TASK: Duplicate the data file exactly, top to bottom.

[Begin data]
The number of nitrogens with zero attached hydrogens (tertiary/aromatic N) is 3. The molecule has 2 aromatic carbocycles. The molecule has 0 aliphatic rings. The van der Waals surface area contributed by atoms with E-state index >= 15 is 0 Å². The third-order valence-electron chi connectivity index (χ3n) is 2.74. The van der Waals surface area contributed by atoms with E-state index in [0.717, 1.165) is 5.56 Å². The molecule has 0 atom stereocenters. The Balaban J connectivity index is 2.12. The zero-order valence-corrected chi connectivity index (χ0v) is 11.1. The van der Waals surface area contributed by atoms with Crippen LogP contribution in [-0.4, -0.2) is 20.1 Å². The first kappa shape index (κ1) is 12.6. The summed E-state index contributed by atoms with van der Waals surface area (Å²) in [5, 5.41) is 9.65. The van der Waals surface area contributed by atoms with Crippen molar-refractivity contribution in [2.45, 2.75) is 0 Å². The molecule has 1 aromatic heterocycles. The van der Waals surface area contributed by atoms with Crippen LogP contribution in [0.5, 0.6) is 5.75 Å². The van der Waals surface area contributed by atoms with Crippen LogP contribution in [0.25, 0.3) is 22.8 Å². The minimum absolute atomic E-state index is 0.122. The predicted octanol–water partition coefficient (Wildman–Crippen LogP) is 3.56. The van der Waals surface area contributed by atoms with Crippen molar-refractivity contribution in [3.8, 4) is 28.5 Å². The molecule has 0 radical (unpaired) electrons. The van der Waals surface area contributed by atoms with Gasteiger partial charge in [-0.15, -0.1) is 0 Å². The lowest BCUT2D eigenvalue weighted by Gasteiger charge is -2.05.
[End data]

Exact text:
The number of nitrogens with zero attached hydrogens (tertiary/aromatic N) is 3. The molecule has 2 aromatic carbocycles. The molecule has 0 aliphatic rings. The van der Waals surface area contributed by atoms with E-state index >= 15 is 0 Å². The third-order valence-electron chi connectivity index (χ3n) is 2.74. The van der Waals surface area contributed by atoms with E-state index in [0.717, 1.165) is 5.56 Å². The molecule has 0 atom stereocenters. The Balaban J connectivity index is 2.12. The zero-order valence-corrected chi connectivity index (χ0v) is 11.1. The van der Waals surface area contributed by atoms with Crippen LogP contribution in [-0.4, -0.2) is 20.1 Å². The first kappa shape index (κ1) is 12.6. The summed E-state index contributed by atoms with van der Waals surface area (Å²) in [5, 5.41) is 9.65. The van der Waals surface area contributed by atoms with Crippen molar-refractivity contribution in [2.45, 2.75) is 0 Å². The molecule has 1 aromatic heterocycles. The van der Waals surface area contributed by atoms with Crippen LogP contribution in [0.5, 0.6) is 5.75 Å². The van der Waals surface area contributed by atoms with Crippen LogP contribution in [0.25, 0.3) is 22.8 Å². The minimum absolute atomic E-state index is 0.122. The predicted octanol–water partition coefficient (Wildman–Crippen LogP) is 3.56. The van der Waals surface area contributed by atoms with Crippen molar-refractivity contribution in [3.8, 4) is 28.5 Å². The molecule has 0 radical (unpaired) electrons. The van der Waals surface area contributed by atoms with Gasteiger partial charge in [-0.15, -0.1) is 0 Å². The lowest BCUT2D eigenvalue weighted by Gasteiger charge is -2.05.